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21 of 21 people found the following review helpful
5.0 out of 5 stars Dark, original, stylish, violent, beautiful and unique
Bohane is a thoroughly lawless Irish town, set in what would appear to be some kind of parallel universe. We are told it is set in 2053, but it's a town without any technology or modern luxuries. It's a violent place fueled by alcohol, drugs and lust with a patois style language that takes a little work to get into. Novels with this kind of premise have to be beyond good...
Published on 6 Dec 2011 by Ripple

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15 of 17 people found the following review helpful
3.0 out of 5 stars Fascinating but ultimately disappointing
I bought this book because I read a short article by Kevin Barry which was beautifully and descriptively written with the most exciting and different prose I'd heard in a long time. This novel is full of the same unusual and captivating script and it kept me interested all the way through. At times it provoked me to shock and awe and it was certainly a journey of...
Published on 30 April 2011 by Greg


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21 of 21 people found the following review helpful
5.0 out of 5 stars Dark, original, stylish, violent, beautiful and unique, 6 Dec 2011
By 
Ripple (uk) - See all my reviews
(TOP 100 REVIEWER)   
This review is from: City of Bohane (Paperback)
Bohane is a thoroughly lawless Irish town, set in what would appear to be some kind of parallel universe. We are told it is set in 2053, but it's a town without any technology or modern luxuries. It's a violent place fueled by alcohol, drugs and lust with a patois style language that takes a little work to get into. Novels with this kind of premise have to be beyond good if they are to interest the annual literary prize judges; this is one such book and "City of Bohane" is nominated for this year's Costa First Novel prize. It is stunningly good.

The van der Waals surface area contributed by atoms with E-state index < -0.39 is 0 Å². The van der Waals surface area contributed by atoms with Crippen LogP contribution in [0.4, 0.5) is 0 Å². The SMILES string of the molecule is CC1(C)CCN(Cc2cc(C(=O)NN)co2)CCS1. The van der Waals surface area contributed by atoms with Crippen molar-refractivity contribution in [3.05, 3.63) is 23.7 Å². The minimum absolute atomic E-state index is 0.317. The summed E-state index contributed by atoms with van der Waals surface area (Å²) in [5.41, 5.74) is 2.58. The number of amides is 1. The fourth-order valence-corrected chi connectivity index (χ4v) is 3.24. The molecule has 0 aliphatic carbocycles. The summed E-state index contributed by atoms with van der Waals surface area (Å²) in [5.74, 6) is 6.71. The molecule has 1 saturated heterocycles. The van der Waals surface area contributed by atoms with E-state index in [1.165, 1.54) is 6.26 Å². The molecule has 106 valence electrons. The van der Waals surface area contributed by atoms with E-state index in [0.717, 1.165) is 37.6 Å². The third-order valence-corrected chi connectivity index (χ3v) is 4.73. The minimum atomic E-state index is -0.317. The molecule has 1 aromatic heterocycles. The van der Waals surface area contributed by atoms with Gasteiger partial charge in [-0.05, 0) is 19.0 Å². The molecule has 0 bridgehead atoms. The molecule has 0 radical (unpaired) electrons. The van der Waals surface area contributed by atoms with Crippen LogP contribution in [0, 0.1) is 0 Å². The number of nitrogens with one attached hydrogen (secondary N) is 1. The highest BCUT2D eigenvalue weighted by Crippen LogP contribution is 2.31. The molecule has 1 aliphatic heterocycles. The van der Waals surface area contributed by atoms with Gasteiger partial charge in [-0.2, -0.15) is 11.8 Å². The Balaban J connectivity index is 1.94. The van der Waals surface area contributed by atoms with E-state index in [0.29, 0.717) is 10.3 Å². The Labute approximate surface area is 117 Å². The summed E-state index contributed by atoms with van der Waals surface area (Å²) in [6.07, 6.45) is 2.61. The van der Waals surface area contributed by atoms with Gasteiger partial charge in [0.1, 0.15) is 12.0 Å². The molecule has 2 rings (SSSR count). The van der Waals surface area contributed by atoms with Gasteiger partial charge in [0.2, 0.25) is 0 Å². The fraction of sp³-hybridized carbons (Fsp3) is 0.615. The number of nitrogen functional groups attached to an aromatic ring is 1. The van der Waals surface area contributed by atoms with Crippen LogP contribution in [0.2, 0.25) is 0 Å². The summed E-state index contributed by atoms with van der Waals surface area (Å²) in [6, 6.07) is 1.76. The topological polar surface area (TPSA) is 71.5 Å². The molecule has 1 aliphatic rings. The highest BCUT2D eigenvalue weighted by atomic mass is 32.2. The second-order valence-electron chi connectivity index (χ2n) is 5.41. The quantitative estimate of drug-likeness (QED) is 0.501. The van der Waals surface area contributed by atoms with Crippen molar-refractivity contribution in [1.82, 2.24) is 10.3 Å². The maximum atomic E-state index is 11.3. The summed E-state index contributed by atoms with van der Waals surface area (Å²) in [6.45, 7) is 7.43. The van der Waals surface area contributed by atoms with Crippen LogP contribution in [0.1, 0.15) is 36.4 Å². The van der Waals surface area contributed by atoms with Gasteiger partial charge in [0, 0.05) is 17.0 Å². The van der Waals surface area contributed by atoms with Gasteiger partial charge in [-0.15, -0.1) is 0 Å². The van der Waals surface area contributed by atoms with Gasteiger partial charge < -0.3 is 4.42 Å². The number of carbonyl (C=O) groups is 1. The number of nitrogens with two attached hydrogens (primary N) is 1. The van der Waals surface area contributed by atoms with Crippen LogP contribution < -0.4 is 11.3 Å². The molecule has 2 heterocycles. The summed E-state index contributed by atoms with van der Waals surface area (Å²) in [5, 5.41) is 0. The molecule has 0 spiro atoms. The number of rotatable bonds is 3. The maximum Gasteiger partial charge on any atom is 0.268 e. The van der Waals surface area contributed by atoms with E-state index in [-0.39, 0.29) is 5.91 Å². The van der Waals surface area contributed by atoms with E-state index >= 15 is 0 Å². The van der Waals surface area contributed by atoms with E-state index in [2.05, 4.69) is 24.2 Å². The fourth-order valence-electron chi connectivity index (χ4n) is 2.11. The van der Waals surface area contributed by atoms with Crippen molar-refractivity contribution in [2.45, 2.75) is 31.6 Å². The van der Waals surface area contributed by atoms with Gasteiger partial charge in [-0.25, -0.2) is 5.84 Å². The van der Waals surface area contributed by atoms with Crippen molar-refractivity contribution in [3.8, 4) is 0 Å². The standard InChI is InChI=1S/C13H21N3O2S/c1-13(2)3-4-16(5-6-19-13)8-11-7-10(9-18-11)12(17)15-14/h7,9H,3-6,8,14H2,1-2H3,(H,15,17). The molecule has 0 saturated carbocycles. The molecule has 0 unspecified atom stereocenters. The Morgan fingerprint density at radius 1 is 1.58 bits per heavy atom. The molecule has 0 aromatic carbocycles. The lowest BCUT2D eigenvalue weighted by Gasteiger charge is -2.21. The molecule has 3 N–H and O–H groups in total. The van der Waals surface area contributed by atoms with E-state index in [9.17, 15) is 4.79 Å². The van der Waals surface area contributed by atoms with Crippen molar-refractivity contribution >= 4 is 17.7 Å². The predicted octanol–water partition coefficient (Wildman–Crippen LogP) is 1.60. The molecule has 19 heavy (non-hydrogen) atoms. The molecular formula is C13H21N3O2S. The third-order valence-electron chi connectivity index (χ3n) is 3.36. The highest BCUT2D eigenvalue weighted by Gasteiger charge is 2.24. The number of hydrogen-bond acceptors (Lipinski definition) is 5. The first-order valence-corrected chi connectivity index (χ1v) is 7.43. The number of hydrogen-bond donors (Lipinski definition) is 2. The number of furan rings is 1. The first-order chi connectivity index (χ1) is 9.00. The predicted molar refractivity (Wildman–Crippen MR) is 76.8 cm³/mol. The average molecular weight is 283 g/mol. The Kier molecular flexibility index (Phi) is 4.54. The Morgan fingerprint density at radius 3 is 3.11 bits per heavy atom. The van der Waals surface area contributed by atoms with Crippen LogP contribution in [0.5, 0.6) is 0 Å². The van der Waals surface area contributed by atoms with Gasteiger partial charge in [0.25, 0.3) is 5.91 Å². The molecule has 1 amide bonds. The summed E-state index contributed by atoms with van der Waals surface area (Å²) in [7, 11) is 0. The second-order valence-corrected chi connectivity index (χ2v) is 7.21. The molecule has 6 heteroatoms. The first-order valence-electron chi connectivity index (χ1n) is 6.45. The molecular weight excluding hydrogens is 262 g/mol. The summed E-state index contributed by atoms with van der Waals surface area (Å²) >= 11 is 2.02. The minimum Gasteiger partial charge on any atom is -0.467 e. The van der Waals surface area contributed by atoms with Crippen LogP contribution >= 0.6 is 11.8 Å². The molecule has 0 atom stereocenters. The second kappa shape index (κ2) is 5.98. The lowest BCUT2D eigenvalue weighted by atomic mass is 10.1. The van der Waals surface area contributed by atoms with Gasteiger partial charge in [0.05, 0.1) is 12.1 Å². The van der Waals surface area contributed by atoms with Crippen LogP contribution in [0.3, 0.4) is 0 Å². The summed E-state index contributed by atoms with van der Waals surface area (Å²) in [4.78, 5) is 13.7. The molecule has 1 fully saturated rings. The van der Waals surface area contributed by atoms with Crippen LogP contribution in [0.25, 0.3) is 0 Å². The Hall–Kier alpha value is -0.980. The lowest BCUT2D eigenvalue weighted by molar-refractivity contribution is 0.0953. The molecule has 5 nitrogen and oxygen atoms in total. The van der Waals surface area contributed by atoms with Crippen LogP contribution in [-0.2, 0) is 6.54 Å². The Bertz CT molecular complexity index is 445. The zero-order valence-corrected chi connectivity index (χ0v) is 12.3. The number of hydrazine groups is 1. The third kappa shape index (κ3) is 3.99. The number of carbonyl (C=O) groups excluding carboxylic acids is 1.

The book's brilliance lies not so much in the plot though. It's a relatively straightforward gang land power struggle. Neither does it solely lie with the great range of characters, although they are amusingly well drawn. From the gangland leader and part time mummy's boy Logan Hartnett, his domineering mother, Girly, to the young pretenders Jenni Ching, Wolfie Stanners and a certain Mr Burke, whose nickname rhymes with `mucker', through to the arch manipulator Ol' Boy Mannion.

Great though these characters are, and Kevin Barry frequently goes to great lengths to describe their bizarre fashion tastes, it is the way that Barry uses language to describe the scenes that is so brilliant. Hardly a page went by without it invoking a smile at the sheer brilliance of the descriptions. It's difficult to give examples, because of the unique style of the language which taken out of context is merely confusing, but in a bar "ceiling fans whirred, noirishly against the night, and were stoical, somehow, like the old uncles of the place, all raspy and emphysemic". He does this again and again.

The book's cultural influences are worn on its sleeve and are wide ranging. Most obviously in literary terms, there are elements of "A Clockwork Orange" but in terms of the imagery, it's very cimematic, and in fact the film right have already been sold. "Gangs of New York" in particular springs to mind in style terms. There are also hints of deeper mythologies throughout and indeed, the relationship between Logan and his mother is all very "Grendal".